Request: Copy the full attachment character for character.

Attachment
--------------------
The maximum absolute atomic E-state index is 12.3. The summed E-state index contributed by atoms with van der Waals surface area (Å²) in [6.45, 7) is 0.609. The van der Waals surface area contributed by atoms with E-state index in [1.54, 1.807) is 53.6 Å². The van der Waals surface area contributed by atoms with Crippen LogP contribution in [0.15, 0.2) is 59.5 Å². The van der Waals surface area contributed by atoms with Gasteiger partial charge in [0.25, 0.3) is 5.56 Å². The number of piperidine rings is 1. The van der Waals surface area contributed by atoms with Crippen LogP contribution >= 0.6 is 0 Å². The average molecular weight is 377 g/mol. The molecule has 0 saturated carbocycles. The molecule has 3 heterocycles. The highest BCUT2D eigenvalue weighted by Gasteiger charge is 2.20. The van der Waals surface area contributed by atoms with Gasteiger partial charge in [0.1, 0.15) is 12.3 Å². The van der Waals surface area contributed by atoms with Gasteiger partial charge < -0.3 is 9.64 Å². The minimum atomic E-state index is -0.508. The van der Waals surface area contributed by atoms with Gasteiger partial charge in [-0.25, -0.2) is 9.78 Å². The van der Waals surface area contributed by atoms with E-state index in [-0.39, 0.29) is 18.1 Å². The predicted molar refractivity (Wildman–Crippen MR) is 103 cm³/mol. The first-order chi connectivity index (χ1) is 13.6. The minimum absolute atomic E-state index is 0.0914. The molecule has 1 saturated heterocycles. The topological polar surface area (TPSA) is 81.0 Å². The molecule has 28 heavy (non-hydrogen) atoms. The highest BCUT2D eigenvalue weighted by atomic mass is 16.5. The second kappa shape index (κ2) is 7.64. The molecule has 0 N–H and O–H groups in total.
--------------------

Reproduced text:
The maximum absolute atomic E-state index is 12.3. The summed E-state index contributed by atoms with van der Waals surface area (Å²) in [6.45, 7) is 0.609. The van der Waals surface area contributed by atoms with E-state index in [1.54, 1.807) is 53.6 Å². The van der Waals surface area contributed by atoms with Crippen LogP contribution in [0.15, 0.2) is 59.5 Å². The van der Waals surface area contributed by atoms with Gasteiger partial charge in [0.25, 0.3) is 5.56 Å². The number of piperidine rings is 1. The van der Waals surface area contributed by atoms with Crippen LogP contribution >= 0.6 is 0 Å². The average molecular weight is 377 g/mol. The molecule has 0 saturated carbocycles. The molecule has 3 heterocycles. The highest BCUT2D eigenvalue weighted by Gasteiger charge is 2.20. The van der Waals surface area contributed by atoms with Gasteiger partial charge in [0.1, 0.15) is 12.3 Å². The van der Waals surface area contributed by atoms with Gasteiger partial charge < -0.3 is 9.64 Å². The minimum atomic E-state index is -0.508. The van der Waals surface area contributed by atoms with Gasteiger partial charge in [-0.25, -0.2) is 9.78 Å². The van der Waals surface area contributed by atoms with E-state index in [-0.39, 0.29) is 18.1 Å². The predicted molar refractivity (Wildman–Crippen MR) is 103 cm³/mol. The first-order chi connectivity index (χ1) is 13.6. The minimum absolute atomic E-state index is 0.0914. The molecule has 1 saturated heterocycles. The topological polar surface area (TPSA) is 81.0 Å². The molecule has 28 heavy (non-hydrogen) atoms. The highest BCUT2D eigenvalue weighted by atomic mass is 16.5. The second kappa shape index (κ2) is 7.64. The molecule has 0 N–H and O–H groups in total.